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    Is the Cold Weather Putting the Chill on Taiwan Fish Stocks?

    If you are an angler in Taiwan, you are probably counting the days until the Lunar New Year holiday for a chance at some uninterrupted fishing. Cold wet weather has no doubt put a damper on the angling plans of some this winter. So, if you’re like me, you are hoping for a slightly warmer, somewhat sunnier holiday week. You may also be wondering just what to expect when you do finally arrive at water’s edge.Unusually cold weather in Florida was blamed for killing large numbers of Tilapia and Peacock bass. Can Taiwan expect the same? Photo by Scott Wheeler, The Ledger.

    Unusually cold temperatures prevailed throughout the northern hemisphere this winter and subtropical Taiwan hasn’t been spared. Even on the southern end of the island, usually immune to the seasonal chill, has seen temperatures drop into the single digits (Celsius). What impact the falling mercury will have on local fish stocks has yet to be determined, but everyone from anglers to fish farmers are getting nervous.

    Not all local game fish and aquaculture species are sensitive to sharp fluctuations in temperature. Most native fish as well as some imports from temperate regions (largemouth bass and rainbow trout) should do OK. However, those species introduced from warmer climes could face mass die-offs. Tilapia, an important food fish and the backbone of the local aquaculture industry is probably the most at risk. The species stops feeding and reproducing as temperatures near 10˚ Celsius and begins dieing after that point. Mass weather-related kills of tilapia have already been reported in the U.S. state of Florida and in Haiti this month.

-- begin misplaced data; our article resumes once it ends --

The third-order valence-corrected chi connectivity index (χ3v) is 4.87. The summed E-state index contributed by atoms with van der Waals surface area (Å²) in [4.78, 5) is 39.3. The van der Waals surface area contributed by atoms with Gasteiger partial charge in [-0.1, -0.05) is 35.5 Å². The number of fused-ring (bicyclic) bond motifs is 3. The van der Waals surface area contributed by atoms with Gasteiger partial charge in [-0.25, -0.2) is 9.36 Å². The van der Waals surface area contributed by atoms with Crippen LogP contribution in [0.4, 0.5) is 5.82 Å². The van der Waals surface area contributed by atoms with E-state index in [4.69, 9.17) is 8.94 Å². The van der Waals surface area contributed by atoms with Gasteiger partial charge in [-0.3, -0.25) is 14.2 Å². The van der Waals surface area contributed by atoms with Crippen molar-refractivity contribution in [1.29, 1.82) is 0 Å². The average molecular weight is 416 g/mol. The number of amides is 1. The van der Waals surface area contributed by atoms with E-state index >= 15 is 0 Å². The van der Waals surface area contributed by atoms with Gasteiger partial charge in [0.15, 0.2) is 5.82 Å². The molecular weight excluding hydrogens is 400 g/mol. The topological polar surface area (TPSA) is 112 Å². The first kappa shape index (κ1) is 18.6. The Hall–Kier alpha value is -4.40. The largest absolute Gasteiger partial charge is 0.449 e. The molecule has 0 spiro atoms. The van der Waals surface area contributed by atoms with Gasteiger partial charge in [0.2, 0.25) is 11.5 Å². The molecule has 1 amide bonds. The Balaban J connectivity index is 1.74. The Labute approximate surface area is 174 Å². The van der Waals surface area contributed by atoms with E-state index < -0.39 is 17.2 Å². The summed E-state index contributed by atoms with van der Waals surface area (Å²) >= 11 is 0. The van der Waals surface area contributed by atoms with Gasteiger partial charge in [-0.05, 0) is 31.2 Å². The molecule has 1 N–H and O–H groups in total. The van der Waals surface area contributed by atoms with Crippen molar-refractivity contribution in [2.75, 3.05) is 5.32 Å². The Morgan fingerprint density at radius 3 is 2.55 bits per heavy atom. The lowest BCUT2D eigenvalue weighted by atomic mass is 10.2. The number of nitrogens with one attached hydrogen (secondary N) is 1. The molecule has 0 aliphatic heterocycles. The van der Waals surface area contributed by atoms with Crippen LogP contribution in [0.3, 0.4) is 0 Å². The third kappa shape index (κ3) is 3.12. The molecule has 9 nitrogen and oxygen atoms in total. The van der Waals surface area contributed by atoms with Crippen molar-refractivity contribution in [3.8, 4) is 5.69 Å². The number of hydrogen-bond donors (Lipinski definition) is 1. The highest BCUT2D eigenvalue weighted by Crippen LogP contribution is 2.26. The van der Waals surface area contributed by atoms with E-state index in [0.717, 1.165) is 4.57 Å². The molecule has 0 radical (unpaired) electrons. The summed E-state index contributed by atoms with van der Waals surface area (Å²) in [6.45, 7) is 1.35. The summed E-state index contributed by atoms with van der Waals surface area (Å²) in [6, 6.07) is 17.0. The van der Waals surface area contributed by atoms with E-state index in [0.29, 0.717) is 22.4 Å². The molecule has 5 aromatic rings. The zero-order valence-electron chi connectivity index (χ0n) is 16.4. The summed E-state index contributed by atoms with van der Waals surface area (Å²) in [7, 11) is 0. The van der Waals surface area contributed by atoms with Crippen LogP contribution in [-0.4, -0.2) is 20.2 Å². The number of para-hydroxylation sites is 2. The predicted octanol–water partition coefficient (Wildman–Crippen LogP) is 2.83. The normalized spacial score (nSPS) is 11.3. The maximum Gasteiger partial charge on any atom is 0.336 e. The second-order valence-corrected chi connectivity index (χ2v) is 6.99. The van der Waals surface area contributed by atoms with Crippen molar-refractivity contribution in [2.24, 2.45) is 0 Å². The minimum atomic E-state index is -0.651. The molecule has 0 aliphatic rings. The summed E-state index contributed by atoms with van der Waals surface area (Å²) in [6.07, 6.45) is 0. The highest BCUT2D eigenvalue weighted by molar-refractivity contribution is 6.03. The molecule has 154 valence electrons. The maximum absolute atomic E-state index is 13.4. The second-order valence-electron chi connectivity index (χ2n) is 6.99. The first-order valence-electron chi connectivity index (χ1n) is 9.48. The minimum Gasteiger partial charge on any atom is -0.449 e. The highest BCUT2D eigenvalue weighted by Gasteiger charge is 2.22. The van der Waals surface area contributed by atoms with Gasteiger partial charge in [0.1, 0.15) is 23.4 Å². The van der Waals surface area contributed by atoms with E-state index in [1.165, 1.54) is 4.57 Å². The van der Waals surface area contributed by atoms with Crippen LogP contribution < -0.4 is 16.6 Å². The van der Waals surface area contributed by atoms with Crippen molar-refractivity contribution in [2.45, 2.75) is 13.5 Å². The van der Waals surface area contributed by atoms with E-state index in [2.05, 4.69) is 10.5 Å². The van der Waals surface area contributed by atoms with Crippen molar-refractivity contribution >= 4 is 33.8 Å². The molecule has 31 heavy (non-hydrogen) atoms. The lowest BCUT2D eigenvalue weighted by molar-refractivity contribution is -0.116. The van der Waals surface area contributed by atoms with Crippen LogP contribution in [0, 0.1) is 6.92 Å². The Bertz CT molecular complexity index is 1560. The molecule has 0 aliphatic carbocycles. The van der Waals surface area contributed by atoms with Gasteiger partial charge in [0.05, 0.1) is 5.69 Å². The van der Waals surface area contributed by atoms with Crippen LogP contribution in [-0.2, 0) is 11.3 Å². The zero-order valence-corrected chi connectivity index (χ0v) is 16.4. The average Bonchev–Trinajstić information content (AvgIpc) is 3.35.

Another cichlid, the peacock bass, is also at risk. The prized South American game fish was introduced to Taiwan through exotic aquarium market and has become established several southern Taiwan ponds and lakes. Like its cousin the Tilapia, it is also extremely sensitive to drops in water temperature.

    Freshwater fish are not the only one’s potentially affected. Milkfish, another important aquaculture species, is farmed in cement ponds filled with seawater. A mass kill could be economically devastating for farmers because domesticated milkfish take eight to ten years to reach sexual maturity.

    For now, there is not much to do but wait and see. As of today, the mercury was up a bit, rising as high as 19˚ C during the day. However, it is expected to dip down to 7˚ C at night this weekend in Taoyuan, the heart of north Taiwan’s fish farming industry.